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Viral clip stirs up cultural appropriation debate around Bruno Mars

Bruno+Mars+receives+his+third+Grammy+for+Album+of+the+Year+during+the+60th+Annual+Grammy+Awards+show+on+January+28%2C+2018%2C+in+New+York.++%2F+AFP+PHOTO+%2F+Timothy+A.+CLARY++++++++
Bruno Mars receives his third Grammy for Album of the Year during the 60th Annual Grammy Awards show on January 28, 2018, in New York.  / AFP PHOTO / Timothy A. CLARY

Bruno Mars receives his third Grammy for Album of the Year during the 60th Annual Grammy Awards show on January 28, 2018, in New York. / AFP PHOTO / Timothy A. CLARY

AFP/Getty Images

AFP/Getty Images

Bruno Mars receives his third Grammy for Album of the Year during the 60th Annual Grammy Awards show on January 28, 2018, in New York. / AFP PHOTO / Timothy A. CLARY

Catherine Jara, Staff Reporter

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After clip from an episode of The Grapevine, a YouTube channel that describes itself as “a fresh and innovative take on panel style discussion,” went viral in the beginning of March, a debate has surfaced around artist Bruno Mars and his role in cultural appropriation.
The Grapevine is made up of “young game changers, artists, cultural innovators, and professionals” who discuss topics in today’s current events and pop culture. The clip that got around 3 million views is from an episode titled “Is Bruno Mars a Cultural Appropriator?”
In the two-minute clip, activist Seren Sensei took a stance against Mars, stating that he “is 100% a cultural appropriator” and that “he plays up his racial ambiguity” by incorporating a fusion of “black genres” in his current music style. In the full video, others echoed Sensei’s opinions saying that it’s unfair that Mars, who is not black, won the Album of the Year Grammy against a majority of black nominees and is praised for singing black music.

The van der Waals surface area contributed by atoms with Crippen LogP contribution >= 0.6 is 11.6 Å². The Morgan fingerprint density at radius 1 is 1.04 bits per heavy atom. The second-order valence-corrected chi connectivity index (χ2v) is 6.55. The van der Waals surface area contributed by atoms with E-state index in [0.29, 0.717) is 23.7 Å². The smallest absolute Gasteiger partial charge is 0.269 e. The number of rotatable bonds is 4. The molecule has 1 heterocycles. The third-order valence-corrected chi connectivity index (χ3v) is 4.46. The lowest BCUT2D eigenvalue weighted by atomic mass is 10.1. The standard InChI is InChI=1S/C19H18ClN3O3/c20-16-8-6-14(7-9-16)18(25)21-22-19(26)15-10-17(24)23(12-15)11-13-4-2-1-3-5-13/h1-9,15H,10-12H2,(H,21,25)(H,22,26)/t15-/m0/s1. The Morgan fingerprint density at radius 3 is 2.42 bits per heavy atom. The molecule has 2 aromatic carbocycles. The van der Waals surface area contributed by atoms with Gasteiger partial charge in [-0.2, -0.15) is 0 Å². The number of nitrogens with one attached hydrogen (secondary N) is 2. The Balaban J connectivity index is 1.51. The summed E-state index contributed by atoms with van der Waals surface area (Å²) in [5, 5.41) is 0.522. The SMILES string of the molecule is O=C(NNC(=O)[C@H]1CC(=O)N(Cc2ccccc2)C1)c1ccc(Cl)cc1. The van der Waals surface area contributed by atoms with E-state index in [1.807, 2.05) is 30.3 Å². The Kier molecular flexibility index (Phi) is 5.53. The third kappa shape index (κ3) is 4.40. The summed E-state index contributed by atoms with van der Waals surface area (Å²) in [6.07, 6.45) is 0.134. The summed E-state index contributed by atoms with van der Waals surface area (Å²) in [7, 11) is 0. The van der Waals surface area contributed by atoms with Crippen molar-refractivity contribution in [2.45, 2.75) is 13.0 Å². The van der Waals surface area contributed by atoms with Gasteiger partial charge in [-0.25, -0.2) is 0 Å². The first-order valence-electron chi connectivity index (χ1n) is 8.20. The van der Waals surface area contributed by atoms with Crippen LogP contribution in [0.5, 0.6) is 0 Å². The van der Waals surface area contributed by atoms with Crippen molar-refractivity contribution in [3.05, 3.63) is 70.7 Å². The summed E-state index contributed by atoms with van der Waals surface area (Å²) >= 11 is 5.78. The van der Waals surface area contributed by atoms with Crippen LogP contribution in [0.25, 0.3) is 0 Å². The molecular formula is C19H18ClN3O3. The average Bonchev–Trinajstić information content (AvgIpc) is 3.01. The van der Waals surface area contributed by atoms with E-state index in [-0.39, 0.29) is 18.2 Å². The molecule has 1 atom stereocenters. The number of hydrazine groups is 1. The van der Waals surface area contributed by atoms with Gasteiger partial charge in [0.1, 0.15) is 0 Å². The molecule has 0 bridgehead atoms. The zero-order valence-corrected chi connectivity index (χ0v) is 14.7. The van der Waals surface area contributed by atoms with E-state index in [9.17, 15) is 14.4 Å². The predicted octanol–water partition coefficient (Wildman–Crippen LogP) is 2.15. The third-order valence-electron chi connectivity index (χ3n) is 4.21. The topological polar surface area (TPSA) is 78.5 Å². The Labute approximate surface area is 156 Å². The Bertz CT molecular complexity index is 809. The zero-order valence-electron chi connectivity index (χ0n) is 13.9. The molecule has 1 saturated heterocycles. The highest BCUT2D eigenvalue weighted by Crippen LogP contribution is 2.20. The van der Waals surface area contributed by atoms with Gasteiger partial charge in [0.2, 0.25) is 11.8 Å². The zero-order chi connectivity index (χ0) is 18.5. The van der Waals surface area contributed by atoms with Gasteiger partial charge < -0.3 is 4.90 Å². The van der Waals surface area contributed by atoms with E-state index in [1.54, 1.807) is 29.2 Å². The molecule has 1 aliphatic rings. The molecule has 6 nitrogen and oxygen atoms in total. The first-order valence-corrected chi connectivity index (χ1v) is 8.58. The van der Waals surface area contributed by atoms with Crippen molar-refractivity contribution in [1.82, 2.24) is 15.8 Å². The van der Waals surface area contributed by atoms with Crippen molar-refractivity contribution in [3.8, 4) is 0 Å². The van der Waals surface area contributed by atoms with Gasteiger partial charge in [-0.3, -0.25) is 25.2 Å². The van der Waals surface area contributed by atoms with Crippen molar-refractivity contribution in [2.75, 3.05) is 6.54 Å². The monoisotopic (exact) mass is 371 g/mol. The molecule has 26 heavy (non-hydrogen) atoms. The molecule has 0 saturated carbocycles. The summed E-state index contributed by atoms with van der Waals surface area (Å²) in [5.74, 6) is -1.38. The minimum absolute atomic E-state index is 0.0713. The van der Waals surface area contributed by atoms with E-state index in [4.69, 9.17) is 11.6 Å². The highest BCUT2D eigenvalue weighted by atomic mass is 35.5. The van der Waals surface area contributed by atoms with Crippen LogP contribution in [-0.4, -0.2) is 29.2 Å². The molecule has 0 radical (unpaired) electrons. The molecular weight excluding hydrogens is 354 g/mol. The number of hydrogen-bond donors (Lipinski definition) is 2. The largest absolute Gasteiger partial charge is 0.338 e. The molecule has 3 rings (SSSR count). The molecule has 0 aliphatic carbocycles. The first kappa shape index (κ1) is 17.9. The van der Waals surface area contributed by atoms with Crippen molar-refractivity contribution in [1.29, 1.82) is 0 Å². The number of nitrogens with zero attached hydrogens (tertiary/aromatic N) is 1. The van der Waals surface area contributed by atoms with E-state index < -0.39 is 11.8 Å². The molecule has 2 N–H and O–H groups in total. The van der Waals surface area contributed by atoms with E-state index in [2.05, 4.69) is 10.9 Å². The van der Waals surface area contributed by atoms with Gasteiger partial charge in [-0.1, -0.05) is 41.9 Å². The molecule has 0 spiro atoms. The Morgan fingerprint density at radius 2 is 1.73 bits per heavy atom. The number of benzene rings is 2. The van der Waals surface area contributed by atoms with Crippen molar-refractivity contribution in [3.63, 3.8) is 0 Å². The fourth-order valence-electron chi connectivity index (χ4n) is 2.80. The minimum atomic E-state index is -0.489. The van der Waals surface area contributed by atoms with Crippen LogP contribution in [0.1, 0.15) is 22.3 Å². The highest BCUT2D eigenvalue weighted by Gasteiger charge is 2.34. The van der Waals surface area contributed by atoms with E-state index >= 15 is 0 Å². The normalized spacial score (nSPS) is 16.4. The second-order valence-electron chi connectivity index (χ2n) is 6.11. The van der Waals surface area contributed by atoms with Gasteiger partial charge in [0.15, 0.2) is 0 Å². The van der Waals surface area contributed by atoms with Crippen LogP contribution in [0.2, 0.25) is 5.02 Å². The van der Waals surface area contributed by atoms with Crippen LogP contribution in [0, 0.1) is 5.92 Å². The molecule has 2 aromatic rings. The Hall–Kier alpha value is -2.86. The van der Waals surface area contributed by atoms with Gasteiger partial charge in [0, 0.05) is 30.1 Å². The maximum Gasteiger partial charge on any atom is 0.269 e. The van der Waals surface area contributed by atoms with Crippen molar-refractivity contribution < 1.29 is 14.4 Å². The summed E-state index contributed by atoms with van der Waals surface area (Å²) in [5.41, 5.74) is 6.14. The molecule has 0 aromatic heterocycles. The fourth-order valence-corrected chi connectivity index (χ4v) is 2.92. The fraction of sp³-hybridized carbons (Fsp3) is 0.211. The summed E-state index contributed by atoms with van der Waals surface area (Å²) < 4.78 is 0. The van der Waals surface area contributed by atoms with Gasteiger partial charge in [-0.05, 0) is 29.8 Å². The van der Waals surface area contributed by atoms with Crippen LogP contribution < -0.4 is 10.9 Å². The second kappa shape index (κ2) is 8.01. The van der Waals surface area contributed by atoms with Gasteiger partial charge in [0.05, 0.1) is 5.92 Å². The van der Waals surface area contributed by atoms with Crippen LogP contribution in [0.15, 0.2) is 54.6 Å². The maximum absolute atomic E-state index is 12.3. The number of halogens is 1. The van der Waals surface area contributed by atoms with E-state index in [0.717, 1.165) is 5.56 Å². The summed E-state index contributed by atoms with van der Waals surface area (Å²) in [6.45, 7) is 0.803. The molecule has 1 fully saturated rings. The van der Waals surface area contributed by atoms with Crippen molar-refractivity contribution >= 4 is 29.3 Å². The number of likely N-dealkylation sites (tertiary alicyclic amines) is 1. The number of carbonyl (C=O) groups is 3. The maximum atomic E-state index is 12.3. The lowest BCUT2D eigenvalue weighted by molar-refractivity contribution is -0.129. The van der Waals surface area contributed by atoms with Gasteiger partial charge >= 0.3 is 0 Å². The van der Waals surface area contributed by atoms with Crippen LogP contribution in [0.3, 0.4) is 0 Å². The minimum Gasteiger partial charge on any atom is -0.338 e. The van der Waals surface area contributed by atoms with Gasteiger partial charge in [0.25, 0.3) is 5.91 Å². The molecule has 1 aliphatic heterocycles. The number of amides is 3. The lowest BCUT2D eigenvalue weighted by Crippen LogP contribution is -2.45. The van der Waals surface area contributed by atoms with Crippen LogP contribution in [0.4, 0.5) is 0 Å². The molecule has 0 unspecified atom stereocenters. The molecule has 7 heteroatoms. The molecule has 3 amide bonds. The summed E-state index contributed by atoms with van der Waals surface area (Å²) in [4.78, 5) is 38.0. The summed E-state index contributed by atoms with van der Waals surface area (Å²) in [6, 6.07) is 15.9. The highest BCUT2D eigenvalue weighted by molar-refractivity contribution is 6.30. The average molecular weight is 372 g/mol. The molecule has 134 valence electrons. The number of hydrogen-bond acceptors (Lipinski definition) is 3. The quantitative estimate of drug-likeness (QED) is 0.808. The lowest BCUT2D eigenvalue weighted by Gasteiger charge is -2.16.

The overall issue is that “we want our black culture from non-black bodies,” said Sensei, and Mars is a contributor to that.
While some agreed with Sensei, many disagreed or didn’t understand where she was coming from. Jeff J., another participator in the panel, defined cultural appropriation as having malice or the intention to rape the culture for individual interest, but “Mars is just paying homage to people who came before him.”
Many other black celebrities have to come to Mars’ defense as well as the youth who see Mars as a talented artist. Senior Sandy Park shares her thoughts on the accusations stating that “the people who say he’s a cultural appropriator are being racists themselves. They’re basically saying that only black people can sing black music.”
Mars has not yet responded to this debate, but in an interview for the February issue of Latina Magazine, he discussed the impact black music has had on his music career.
Mars said, “When you say ‘black music,’ understand that you are talking about rock, jazz, R&B, reggae, funk, doo-wop, hip-hop, and Motown. Black people created it all. Being Puerto Rican, even salsa music stems back to the Motherland.” He continued to share his respect for black music and the black artists that has influenced him, including Whitney Houston, Boys II Men, and New Edition.
Overall, the issue has proven to be far more complex than the individual perspectives that have been presented. When it comes to appropriation, everyone has different definitions of what that really looks like. What some see as appropriation, others see as appreciation and vice versa.

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Viral clip stirs up cultural appropriation debate around Bruno Mars